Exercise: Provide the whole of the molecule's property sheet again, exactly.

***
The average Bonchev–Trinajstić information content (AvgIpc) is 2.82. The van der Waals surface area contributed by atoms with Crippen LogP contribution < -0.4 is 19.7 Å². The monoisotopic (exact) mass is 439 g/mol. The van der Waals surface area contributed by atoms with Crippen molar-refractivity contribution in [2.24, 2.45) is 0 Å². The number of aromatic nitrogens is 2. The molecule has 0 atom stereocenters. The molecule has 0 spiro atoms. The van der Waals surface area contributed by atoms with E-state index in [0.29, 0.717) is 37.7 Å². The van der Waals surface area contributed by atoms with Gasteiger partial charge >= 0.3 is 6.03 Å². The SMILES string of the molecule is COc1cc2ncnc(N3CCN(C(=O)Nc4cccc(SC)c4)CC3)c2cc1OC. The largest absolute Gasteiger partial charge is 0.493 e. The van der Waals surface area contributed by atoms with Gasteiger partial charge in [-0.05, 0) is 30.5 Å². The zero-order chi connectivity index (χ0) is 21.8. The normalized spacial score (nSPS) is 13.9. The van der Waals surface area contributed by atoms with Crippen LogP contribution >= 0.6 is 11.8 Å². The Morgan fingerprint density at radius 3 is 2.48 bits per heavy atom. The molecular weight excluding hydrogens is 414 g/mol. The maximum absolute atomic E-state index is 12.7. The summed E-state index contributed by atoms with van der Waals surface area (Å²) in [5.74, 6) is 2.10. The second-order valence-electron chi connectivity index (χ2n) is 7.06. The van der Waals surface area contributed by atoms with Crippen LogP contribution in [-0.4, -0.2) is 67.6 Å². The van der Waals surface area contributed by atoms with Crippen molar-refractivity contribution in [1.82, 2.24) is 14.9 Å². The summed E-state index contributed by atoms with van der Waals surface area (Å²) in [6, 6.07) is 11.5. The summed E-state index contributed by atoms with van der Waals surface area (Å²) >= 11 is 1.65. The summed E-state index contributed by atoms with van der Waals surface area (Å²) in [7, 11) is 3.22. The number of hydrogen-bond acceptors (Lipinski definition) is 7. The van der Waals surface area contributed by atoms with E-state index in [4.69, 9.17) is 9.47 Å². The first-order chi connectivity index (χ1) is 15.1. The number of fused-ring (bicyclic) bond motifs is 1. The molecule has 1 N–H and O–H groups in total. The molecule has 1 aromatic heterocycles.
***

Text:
The average Bonchev–Trinajstić information content (AvgIpc) is 2.82. The van der Waals surface area contributed by atoms with Crippen LogP contribution < -0.4 is 19.7 Å². The monoisotopic (exact) mass is 439 g/mol. The van der Waals surface area contributed by atoms with Crippen molar-refractivity contribution in [2.24, 2.45) is 0 Å². The number of aromatic nitrogens is 2. The molecule has 0 atom stereocenters. The molecule has 0 spiro atoms. The van der Waals surface area contributed by atoms with E-state index in [0.29, 0.717) is 37.7 Å². The van der Waals surface area contributed by atoms with Gasteiger partial charge >= 0.3 is 6.03 Å². The SMILES string of the molecule is COc1cc2ncnc(N3CCN(C(=O)Nc4cccc(SC)c4)CC3)c2cc1OC. The largest absolute Gasteiger partial charge is 0.493 e. The van der Waals surface area contributed by atoms with Gasteiger partial charge in [-0.05, 0) is 30.5 Å². The zero-order chi connectivity index (χ0) is 21.8. The normalized spacial score (nSPS) is 13.9. The van der Waals surface area contributed by atoms with Crippen LogP contribution >= 0.6 is 11.8 Å². The Morgan fingerprint density at radius 3 is 2.48 bits per heavy atom. The molecular weight excluding hydrogens is 414 g/mol. The maximum absolute atomic E-state index is 12.7. The summed E-state index contributed by atoms with van der Waals surface area (Å²) in [5.74, 6) is 2.10. The second-order valence-electron chi connectivity index (χ2n) is 7.06. The van der Waals surface area contributed by atoms with Crippen LogP contribution in [-0.4, -0.2) is 67.6 Å². The van der Waals surface area contributed by atoms with Crippen molar-refractivity contribution in [1.82, 2.24) is 14.9 Å². The summed E-state index contributed by atoms with van der Waals surface area (Å²) in [6, 6.07) is 11.5. The summed E-state index contributed by atoms with van der Waals surface area (Å²) >= 11 is 1.65. The summed E-state index contributed by atoms with van der Waals surface area (Å²) in [7, 11) is 3.22. The number of hydrogen-bond acceptors (Lipinski definition) is 7. The van der Waals surface area contributed by atoms with E-state index in [4.69, 9.17) is 9.47 Å². The first-order chi connectivity index (χ1) is 15.1. The number of fused-ring (bicyclic) bond motifs is 1. The molecule has 1 N–H and O–H groups in total. The molecule has 1 aromatic heterocycles.